A FULLER picture of the impact the England lockdown will have on recreational and grassroots sport is becoming clearer.

Prime Minister Boris Johnson has resisted calls to keep golf courses and tennis courts open.

He set out the terms for a second national lockdown over the weekend amid fears that a second wave of coronavirus cases would otherwise overwhelm the NHS this winter.

Grassroots sport will be forced to stop during the initial month-long period which starts on Thursday

The Government will order all indoor and outdoor leisure and sports facilities including gyms, swimming pools, golf courses and driving ranges, climbing walls and climbing centres and archery and shooting ranges to close from Thursday.

The Prime Minister was asked in the House of Commons whether golf courses might be exempted from the rules, given the socially-distanced nature of the sport, by Conservative MP for Bracknell, James Sunderland.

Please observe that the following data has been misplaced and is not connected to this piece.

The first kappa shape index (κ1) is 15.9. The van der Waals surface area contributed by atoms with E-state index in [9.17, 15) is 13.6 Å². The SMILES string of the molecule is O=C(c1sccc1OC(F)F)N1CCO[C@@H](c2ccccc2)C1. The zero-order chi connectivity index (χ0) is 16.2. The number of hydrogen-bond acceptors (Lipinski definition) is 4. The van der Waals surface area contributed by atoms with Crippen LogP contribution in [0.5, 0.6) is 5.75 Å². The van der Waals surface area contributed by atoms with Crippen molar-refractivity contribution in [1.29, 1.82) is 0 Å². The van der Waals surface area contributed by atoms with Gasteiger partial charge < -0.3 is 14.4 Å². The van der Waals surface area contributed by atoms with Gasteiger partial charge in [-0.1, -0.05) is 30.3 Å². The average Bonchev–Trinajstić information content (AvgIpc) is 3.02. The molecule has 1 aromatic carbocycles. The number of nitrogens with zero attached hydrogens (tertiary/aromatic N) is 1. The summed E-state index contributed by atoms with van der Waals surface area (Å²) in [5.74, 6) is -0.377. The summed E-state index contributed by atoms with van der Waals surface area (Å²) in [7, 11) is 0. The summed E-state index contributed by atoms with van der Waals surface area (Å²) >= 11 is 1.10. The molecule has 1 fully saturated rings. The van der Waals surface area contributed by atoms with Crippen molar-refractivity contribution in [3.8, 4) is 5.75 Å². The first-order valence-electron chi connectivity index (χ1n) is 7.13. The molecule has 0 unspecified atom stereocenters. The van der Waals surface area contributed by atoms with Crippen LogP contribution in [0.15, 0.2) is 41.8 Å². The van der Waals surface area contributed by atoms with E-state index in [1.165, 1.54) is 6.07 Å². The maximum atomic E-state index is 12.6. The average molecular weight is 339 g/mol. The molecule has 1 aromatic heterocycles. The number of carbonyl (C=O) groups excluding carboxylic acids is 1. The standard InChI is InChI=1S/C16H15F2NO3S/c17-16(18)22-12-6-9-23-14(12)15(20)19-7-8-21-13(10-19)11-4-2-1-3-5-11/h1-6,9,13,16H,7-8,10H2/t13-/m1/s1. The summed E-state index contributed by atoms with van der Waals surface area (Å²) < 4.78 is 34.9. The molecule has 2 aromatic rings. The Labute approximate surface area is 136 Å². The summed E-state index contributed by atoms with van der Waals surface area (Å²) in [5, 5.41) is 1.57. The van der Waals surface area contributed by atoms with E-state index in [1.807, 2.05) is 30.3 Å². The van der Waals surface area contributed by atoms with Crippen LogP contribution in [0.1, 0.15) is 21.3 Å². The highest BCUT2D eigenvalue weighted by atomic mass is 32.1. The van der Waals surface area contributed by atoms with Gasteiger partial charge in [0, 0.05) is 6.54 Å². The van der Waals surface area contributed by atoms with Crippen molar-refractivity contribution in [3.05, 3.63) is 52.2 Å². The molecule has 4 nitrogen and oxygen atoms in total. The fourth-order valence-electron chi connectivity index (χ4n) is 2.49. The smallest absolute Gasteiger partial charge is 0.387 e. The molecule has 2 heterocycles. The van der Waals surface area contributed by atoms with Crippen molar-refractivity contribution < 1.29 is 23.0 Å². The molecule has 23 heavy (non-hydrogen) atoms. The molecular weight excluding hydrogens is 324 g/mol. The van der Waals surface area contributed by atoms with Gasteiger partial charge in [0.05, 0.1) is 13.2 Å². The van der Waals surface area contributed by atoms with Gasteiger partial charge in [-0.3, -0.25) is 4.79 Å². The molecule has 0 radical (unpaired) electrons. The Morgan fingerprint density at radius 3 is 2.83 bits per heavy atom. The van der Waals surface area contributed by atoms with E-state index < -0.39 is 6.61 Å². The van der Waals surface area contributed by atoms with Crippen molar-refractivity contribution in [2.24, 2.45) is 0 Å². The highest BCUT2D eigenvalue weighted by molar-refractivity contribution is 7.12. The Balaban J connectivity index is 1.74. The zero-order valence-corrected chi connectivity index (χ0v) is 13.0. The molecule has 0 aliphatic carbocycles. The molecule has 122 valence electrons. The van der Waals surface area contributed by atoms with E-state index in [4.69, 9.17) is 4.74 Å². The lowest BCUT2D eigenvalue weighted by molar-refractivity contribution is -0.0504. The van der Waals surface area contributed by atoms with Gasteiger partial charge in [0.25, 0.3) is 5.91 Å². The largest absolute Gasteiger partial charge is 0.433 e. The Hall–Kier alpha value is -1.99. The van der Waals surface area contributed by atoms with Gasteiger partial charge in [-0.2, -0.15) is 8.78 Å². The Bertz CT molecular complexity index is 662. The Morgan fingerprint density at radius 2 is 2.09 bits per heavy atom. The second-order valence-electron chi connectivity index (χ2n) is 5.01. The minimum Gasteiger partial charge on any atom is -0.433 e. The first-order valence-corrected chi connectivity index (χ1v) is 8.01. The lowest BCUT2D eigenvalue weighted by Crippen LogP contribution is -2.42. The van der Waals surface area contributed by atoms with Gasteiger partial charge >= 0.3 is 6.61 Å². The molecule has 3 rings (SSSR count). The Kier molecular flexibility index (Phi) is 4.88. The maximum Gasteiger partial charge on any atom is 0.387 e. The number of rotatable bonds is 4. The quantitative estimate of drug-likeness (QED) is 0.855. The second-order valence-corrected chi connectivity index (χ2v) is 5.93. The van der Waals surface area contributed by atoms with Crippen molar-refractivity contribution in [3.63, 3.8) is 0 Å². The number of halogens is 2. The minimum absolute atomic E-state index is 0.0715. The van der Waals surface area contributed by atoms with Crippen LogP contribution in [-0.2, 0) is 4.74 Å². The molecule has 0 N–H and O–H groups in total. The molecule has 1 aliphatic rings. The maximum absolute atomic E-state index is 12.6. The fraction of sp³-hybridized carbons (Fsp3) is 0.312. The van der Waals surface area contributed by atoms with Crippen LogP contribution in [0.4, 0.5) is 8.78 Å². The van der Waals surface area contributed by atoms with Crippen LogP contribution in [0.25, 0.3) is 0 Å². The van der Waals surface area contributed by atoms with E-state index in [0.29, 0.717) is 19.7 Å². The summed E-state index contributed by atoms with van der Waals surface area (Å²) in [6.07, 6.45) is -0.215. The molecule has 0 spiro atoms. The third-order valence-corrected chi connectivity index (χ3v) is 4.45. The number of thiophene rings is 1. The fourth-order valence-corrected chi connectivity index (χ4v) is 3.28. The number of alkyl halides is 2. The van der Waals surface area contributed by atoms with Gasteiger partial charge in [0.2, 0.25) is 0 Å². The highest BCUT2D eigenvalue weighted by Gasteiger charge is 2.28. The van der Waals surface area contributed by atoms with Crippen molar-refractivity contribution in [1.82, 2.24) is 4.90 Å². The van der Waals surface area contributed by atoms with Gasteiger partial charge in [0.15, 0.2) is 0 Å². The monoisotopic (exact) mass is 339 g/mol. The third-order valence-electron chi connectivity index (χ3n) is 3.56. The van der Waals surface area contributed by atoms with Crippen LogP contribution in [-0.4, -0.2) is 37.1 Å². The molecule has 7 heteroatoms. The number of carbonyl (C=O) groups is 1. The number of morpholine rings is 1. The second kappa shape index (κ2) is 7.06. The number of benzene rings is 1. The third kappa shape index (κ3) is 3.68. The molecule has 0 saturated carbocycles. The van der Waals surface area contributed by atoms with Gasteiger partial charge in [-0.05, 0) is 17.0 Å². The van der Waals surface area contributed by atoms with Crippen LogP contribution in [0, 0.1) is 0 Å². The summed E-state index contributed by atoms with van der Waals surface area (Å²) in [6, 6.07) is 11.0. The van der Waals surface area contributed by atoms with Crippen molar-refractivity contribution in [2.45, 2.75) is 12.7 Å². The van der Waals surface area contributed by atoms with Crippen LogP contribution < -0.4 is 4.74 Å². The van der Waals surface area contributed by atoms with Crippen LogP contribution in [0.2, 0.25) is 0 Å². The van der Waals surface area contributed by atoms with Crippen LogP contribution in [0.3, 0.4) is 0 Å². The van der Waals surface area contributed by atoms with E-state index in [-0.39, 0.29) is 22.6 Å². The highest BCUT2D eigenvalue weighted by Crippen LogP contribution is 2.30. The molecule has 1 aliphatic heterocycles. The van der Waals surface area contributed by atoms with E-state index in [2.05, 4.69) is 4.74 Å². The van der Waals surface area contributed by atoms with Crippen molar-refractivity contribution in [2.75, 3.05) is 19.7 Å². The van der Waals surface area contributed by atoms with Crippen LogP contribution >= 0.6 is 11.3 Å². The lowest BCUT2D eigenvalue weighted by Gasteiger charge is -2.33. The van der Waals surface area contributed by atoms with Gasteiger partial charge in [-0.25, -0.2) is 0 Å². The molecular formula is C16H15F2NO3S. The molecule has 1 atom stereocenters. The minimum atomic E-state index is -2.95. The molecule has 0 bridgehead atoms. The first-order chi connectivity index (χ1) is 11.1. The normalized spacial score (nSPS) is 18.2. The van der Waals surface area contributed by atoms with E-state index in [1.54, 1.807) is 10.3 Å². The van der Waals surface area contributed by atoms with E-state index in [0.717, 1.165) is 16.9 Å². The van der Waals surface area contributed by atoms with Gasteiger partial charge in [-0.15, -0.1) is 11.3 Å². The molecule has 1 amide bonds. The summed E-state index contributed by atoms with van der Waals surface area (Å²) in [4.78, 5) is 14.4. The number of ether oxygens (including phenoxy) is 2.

He responded: “I must apologise to my honourable friend for not being able to offer the house a huge list of exemptions to the rules we’ve set out.

“Because once you unpick at one thing alas the effectiveness of the whole package is compromised. That’s why I want everyone to work together for the next four weeks to get the R rate under control so that we can open things up again in time for December.”

The chair of the Digital, Culture, Media and Sport (DCMS) committee, Julian Knight, had been among those calling for golf courses and tennis courts to be allowed to stay open.

Jane Nickerson, the chief executive of Swim England, said it was a “horrendous” situation and fears further facilities may never reopen.

“We’ve proved beyond a shadow of a doubt that indoor leisure and swimming pools have a very low transmission of this virus and are safe places for people to go and exercise,” she said.

“To just slam the door shut again now, my concern is that many pools won’t reopen and certainly I believe a lot won’t reopen now before Christmas. We’ve lost 200 swimming pools already following the first lockdown, I think an awful lot more can follow suit.

“We know that swimming is immensely valuable to the health of the nation. Our Value of Swimming report we launched last year showed that we save the NHS and social care system £357million a year on just six different conditions. And people who can’t exercise on land and can exercise in water, we’re just slamming the door on them.”